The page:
My three young daughters like to watch pets doing silly things. Almost daily, they ask to see animal video clips on my phone and are quickly entertained. But once my 7-year-old lets out a belly laugh, the laughter floodgates are opened and her two sisters double over as well.
This is just what science would predict.
“Laughter is a social phenomenon,” says Sophie Scott, a neuroscientist at University College London who has studied laughter and other human reactions for more than two decades. Scott co-wrote a study showing how the brain responds to the sound of laughter by preparing one’s facial muscles to join in, laying the foundation for laughs to spread from person to person.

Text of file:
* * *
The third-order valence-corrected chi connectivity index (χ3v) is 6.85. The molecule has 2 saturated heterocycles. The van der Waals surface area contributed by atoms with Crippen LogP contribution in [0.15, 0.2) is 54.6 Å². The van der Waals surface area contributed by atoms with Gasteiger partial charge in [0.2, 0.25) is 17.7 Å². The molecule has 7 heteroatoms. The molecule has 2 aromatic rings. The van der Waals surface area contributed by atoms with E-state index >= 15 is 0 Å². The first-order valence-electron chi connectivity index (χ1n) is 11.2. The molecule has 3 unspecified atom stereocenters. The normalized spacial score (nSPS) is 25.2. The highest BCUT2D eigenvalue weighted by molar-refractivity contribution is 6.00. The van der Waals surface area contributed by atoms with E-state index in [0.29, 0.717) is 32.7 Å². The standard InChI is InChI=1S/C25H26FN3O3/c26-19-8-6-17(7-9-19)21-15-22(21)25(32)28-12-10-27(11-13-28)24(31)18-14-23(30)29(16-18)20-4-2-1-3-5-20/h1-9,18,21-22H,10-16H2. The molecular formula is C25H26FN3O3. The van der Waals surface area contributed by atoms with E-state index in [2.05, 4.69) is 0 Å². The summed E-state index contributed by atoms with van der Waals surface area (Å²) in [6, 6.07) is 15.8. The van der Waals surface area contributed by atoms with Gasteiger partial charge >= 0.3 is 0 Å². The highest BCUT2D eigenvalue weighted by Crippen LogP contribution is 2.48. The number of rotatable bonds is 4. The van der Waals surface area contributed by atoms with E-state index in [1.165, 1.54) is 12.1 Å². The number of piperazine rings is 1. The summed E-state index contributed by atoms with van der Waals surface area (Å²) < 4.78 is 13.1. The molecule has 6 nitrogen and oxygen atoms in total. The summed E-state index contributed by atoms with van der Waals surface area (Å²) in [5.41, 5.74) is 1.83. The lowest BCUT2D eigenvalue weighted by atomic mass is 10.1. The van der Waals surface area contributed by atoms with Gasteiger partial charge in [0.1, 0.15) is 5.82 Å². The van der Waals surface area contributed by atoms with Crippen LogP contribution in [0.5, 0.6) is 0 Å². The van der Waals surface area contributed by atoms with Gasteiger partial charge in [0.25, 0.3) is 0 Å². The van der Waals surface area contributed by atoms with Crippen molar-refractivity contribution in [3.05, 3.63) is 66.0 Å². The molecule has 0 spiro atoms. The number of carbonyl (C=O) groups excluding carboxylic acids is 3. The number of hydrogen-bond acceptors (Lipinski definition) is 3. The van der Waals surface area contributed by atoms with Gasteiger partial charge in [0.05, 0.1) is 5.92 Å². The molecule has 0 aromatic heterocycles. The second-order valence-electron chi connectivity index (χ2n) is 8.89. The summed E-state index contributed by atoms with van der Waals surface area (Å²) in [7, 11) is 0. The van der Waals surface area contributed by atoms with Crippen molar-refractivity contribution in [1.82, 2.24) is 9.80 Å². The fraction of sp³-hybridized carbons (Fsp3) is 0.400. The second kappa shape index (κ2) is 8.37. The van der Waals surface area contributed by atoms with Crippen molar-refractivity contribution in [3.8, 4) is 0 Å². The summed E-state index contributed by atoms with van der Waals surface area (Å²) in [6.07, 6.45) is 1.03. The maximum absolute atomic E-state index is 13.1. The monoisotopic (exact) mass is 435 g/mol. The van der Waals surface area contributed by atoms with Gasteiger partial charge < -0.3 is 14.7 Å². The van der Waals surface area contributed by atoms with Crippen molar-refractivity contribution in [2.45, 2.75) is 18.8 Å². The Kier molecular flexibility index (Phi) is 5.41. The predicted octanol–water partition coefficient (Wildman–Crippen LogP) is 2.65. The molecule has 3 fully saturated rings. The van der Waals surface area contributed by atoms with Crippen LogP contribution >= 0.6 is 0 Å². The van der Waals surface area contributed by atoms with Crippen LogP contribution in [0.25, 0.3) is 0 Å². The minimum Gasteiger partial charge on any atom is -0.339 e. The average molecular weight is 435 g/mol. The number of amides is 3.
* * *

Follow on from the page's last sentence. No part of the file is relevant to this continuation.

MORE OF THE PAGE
“Contagious laughter demonstrates affection and affiliation,” Scott says. “Even being in the presence of people you expect to be funny will prime laughter within you.”